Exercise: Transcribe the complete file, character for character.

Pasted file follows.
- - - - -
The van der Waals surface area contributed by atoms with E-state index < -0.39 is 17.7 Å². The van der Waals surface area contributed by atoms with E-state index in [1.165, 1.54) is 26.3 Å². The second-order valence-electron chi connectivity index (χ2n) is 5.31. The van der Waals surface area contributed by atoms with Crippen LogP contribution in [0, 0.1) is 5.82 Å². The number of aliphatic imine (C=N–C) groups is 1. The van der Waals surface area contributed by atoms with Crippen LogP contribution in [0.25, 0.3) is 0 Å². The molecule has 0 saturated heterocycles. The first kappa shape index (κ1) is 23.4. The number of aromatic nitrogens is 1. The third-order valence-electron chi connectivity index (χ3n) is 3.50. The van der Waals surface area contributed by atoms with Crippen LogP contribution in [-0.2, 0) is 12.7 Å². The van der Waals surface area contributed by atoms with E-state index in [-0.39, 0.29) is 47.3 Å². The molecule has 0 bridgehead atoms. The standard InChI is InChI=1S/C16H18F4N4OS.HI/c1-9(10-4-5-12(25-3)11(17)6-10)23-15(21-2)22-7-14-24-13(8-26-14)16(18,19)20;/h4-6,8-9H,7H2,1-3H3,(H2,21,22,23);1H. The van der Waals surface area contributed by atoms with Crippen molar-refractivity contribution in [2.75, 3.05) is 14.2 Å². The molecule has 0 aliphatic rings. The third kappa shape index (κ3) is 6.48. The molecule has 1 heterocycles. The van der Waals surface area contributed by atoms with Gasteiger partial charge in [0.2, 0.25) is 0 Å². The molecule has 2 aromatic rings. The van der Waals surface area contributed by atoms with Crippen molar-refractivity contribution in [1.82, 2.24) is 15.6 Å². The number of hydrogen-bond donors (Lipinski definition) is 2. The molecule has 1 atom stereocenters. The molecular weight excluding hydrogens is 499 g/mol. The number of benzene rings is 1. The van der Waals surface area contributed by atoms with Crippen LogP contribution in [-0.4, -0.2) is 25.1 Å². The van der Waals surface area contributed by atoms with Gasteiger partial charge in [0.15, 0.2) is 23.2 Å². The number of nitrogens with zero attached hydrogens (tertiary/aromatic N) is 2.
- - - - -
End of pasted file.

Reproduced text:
The van der Waals surface area contributed by atoms with E-state index < -0.39 is 17.7 Å². The van der Waals surface area contributed by atoms with E-state index in [1.165, 1.54) is 26.3 Å². The second-order valence-electron chi connectivity index (χ2n) is 5.31. The van der Waals surface area contributed by atoms with Crippen LogP contribution in [0, 0.1) is 5.82 Å². The number of aliphatic imine (C=N–C) groups is 1. The van der Waals surface area contributed by atoms with Crippen LogP contribution in [0.25, 0.3) is 0 Å². The molecule has 0 saturated heterocycles. The first kappa shape index (κ1) is 23.4. The number of aromatic nitrogens is 1. The third-order valence-electron chi connectivity index (χ3n) is 3.50. The van der Waals surface area contributed by atoms with Crippen LogP contribution in [-0.2, 0) is 12.7 Å². The van der Waals surface area contributed by atoms with E-state index in [-0.39, 0.29) is 47.3 Å². The molecule has 0 bridgehead atoms. The standard InChI is InChI=1S/C16H18F4N4OS.HI/c1-9(10-4-5-12(25-3)11(17)6-10)23-15(21-2)22-7-14-24-13(8-26-14)16(18,19)20;/h4-6,8-9H,7H2,1-3H3,(H2,21,22,23);1H. The van der Waals surface area contributed by atoms with Crippen molar-refractivity contribution in [2.75, 3.05) is 14.2 Å². The molecule has 0 aliphatic rings. The third kappa shape index (κ3) is 6.48. The molecule has 1 heterocycles. The van der Waals surface area contributed by atoms with Gasteiger partial charge in [0.2, 0.25) is 0 Å². The molecule has 2 aromatic rings. The van der Waals surface area contributed by atoms with Crippen molar-refractivity contribution in [1.82, 2.24) is 15.6 Å². The number of hydrogen-bond donors (Lipinski definition) is 2. The molecule has 1 atom stereocenters. The molecular weight excluding hydrogens is 499 g/mol. The number of benzene rings is 1. The van der Waals surface area contributed by atoms with Crippen LogP contribution in [-0.4, -0.2) is 25.1 Å². The van der Waals surface area contributed by atoms with Gasteiger partial charge in [0.15, 0.2) is 23.2 Å². The number of nitrogens with zero attached hydrogens (tertiary/aromatic N) is 2.